Behaviour Change

PROPAGANDA FOR CHANGE is a project created by the students of Behaviour Change (ps359) and Professor Thomas Hills at the Psychology Department of the University of Warwick. This work was supported by funding from Warwick's Institute for Advanced Teaching and Learning.

Sunday, November 6, 2016

Differential reactions in the face of disaster





Why is there a difference in reaction between these two events? A simple Google Trends comparison on the terms “Somalian famine” and “9/11 terrorism” alone in Figure 1 shows the difference in netizens' interest. A report by the UN has found the death toll from the 2011-2012 famine in Somalia to be at approximately 260,000 deaths with half of them being children under the age of 5. Meanwhile, casualties of the 9/11 attacks was 2,996 people killed and more than 6000 injured. One has to wonder why there is a 7-fold coverage in searches for the 9/11 attack when its death toll is 86 times lower than that of the Somalian famine. Before proceeding any further, I would like to stress that this post does not intend to downplay the severity of any one event nor suggest that more attention or resources should be directed to one issue compared to the other. This entry is merely an attempt to understand the difference in attitudes and actions towards terrorism and climate change (the major cause of famine), both of which are extremely important global issues.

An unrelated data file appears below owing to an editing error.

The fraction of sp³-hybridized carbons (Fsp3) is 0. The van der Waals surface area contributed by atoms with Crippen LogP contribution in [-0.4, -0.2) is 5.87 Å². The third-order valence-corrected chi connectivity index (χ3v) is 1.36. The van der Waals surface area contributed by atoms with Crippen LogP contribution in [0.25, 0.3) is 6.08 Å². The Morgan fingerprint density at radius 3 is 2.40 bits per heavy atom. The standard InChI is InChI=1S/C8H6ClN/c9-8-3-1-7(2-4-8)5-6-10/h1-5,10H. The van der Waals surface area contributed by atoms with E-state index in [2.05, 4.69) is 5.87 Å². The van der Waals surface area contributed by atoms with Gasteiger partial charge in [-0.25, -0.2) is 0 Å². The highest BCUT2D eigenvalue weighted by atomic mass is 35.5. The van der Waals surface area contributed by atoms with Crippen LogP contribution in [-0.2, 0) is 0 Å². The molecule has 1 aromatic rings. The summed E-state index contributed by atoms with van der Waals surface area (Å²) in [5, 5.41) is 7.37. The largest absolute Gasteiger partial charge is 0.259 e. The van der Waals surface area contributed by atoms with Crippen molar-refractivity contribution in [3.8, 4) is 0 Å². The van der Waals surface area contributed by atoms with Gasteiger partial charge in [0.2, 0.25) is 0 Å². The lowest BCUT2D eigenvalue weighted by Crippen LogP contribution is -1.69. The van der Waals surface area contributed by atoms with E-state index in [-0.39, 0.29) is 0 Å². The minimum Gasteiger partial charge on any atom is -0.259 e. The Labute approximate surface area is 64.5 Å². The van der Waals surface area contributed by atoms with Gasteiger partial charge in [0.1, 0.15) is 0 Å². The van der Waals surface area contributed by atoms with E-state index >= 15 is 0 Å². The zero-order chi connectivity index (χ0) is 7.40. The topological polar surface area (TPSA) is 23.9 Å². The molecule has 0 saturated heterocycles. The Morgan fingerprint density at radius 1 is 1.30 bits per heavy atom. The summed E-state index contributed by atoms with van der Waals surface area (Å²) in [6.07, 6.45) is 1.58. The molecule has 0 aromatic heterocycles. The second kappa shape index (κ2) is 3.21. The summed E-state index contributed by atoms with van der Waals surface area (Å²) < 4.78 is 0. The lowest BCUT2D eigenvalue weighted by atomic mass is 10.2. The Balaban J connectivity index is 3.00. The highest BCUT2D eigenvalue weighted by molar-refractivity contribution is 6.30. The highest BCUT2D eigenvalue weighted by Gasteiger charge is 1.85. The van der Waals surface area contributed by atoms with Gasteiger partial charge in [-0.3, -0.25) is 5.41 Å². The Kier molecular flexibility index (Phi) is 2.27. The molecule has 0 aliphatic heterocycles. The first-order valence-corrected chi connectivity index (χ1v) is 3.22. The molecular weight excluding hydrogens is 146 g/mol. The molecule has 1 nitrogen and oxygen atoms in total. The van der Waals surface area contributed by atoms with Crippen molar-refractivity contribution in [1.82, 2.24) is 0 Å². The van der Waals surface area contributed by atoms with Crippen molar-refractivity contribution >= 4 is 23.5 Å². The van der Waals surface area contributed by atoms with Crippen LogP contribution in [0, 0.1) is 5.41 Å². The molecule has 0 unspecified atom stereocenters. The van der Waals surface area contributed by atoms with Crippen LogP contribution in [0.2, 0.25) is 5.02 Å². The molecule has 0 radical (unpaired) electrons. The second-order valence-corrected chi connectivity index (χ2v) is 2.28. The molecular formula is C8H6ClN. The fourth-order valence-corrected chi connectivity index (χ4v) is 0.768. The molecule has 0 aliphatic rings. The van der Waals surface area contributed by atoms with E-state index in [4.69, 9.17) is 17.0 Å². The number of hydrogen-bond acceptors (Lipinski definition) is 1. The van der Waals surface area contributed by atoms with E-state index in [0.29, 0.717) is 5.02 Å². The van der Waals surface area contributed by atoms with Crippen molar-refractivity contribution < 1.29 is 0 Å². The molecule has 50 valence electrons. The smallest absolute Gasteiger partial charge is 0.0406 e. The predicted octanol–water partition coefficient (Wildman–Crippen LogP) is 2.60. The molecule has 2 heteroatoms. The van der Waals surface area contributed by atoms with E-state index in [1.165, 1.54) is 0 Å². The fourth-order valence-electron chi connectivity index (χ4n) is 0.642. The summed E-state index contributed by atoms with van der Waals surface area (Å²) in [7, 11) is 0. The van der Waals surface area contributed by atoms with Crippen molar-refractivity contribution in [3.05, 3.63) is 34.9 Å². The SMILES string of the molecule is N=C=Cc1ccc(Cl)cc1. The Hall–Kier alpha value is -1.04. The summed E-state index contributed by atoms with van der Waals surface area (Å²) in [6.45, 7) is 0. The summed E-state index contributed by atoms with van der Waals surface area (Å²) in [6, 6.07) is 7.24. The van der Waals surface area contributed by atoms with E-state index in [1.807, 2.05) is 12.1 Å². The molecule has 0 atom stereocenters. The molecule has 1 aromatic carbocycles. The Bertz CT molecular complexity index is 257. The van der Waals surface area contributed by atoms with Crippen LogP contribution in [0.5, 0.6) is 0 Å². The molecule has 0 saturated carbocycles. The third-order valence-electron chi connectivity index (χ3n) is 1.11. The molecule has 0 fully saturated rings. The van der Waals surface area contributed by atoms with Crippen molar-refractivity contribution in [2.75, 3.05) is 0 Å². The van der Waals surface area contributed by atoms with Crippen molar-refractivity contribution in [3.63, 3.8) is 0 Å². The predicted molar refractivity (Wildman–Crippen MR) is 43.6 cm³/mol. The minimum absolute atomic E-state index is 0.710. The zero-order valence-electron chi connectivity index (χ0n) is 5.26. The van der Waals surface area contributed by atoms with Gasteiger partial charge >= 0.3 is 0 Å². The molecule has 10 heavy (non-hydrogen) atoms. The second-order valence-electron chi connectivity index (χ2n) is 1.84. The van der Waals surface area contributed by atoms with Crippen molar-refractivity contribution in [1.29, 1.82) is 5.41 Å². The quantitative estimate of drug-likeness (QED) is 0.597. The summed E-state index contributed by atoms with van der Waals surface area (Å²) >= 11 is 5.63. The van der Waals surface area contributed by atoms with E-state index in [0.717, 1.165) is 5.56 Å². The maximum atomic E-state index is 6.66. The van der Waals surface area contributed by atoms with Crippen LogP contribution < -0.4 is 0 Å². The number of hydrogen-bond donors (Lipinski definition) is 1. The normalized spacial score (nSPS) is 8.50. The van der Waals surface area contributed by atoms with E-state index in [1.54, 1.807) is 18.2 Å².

Figure 1. Comparison of search terms "Somalian famine" and "9/11 terrorism" between 2011  and 2016

A paper by Sunstein (2007) studying the divergent reactions of Americans towards terrorism and climate change starts by identifying differing beliefs towards these two disasters. People have been found to have unstable and conflicting views towards climate change. While 90% of people are in favor of the United States reducing its greenhouse gas emission levels, a majority of them also oppose measures designed to reduce them such as gasoline tax (78%) and business energy tax (60%). The view on terrorism however has mostly been uniform with 80% of people voting for defense against terrorism as a top priority, even though the survey has been done even before the 9/11 attacks.


Sunstein (2007) posits bounded rationality as the reason behind the differential responses. He pinpoints 6 factors that may affect the cost-benefit analysis of potentially risky events:

1. Availability heuristic Ease of recall of specific events influence a person's perception of the event's frequency. The 9/11 attacks influence people's probability judgement of terrorism, while there is no salient and familiar event for climate change to maintain concern. The role of public officials in frequently bringing up the 9/11 attacks as well as security measures like airport checks also reminded people constantly of the danger of terrorism. Even though there were attempts to link Hurricane Katrina to climate change, it was difficult to process the link between the two and as a result there was no perceived urgency to do something for tackling climate change.